With the release of the updated bivalent COVID-19 booster shot and early signs that this flu season will be more severe than in years past, many Americans are wondering if it’s OK to get both vaccines at the same time.
“The time to get both vaccines is now,” Abdul-Mutakabbir says. “Get them out of the way for the upcoming holiday season, when the weather cools, and more people gather together indoors.”
She offers answers to frequently asked questions about getting both shots at once.
What is bivalent, anyways?
Abdul-Mutakabbir has heard of patients not getting the bivalent shot because they didn’t know what it was. “Bivalent” boosters, meaning two, are designed to combat the most virulent strains of the omicron subvariants of the coronavirus — BA.4 and BA.5. The updated shot was authorized in September for adults and children as young as 5 by the Food and Drug Administration.
Do we need another COVID-19 booster?
“Yes, because vaccine protection wanes more quickly now, with the introduction of newer, stronger strains like omicron,” she says. “Boosters are the only way to maintain reduced numbers of severe illness and death.” Abdul-Mutakabbir says one can even get sick from flu and COVID-19 at the same time.
Does getting the flu and COVID-19 shots together make either less effective?
With the one-and-done approach, neither vaccine’s efficacy is affected by the other, according to Abdul-Mutakabbir. “Administering both will not cause changes to either vaccine, and it is completely safe to do so,” she says.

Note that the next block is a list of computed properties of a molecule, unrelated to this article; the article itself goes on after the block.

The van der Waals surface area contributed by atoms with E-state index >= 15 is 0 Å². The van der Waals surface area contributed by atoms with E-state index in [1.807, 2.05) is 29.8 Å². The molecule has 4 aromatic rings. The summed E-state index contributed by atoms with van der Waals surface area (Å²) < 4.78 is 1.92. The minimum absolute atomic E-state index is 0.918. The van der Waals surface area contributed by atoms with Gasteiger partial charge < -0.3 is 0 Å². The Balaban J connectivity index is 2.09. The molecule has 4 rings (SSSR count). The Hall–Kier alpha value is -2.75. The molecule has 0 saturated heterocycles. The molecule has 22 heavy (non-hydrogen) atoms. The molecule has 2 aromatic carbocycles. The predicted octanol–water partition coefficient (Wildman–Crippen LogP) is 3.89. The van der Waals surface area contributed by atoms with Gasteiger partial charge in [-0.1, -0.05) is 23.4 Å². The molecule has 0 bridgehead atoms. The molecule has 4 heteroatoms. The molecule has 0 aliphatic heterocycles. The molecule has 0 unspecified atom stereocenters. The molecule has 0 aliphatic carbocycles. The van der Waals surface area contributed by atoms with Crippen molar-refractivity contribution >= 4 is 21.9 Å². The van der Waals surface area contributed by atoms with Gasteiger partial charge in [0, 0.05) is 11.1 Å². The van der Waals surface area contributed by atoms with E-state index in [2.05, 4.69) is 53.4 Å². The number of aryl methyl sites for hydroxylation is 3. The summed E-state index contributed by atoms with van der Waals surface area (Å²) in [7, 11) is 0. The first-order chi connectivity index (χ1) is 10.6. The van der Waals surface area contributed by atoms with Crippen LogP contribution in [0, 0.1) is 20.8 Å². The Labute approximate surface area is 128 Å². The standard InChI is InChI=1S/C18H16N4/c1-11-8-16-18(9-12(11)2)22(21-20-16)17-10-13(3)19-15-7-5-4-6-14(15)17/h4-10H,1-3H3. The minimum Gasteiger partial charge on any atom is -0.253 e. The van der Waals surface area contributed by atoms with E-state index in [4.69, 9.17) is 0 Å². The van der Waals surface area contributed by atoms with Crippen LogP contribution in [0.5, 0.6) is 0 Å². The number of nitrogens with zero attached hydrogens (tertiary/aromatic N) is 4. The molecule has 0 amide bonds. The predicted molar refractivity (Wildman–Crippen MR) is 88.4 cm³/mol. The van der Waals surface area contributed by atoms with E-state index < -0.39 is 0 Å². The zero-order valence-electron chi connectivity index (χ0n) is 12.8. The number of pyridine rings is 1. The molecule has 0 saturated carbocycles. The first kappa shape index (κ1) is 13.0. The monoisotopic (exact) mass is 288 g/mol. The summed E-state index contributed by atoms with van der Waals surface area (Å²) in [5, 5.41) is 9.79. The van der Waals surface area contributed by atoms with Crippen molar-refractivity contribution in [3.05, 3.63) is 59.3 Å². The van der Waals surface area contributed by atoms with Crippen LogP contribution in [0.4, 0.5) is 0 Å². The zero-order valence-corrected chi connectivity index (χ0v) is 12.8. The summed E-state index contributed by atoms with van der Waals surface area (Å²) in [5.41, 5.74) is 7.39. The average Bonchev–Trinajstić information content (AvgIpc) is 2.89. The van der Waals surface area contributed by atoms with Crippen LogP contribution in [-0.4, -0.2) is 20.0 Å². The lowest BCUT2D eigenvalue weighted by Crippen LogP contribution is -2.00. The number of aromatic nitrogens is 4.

Will the side effects be worse if you get both shots at once?
Despite what you may think, most people who get both vaccines at once aren’t likely to get more severe side effects than if they only got one. Abdul-Mutakabbir recommends preparing to feel under the weather for a few days after getting the shots. “It doesn’t mean the vaccines are making you sick,” she says. “That’s just your body creating a healthy immune response to gear up to fight against future infection.”
Should you get one shot in each arm or both in one arm?
Based on her own experience, Abdul-Mutakabbir, says your arm will be less sore if you get the vaccines in each arm rather than one. The Centers for Disease Control also promotes separating vaccine shots into different limbs, if possible, to reduce local injection site reaction.
If you’ve recently had COVID-19, do you need the new booster?
The timeframe to receive a booster shot is either two months after the last COVID-19 dose or three months after a COVID-19 infection — marked by either symptom onset or a positive COVID-19 test, advises Abdul-Mutakabbir.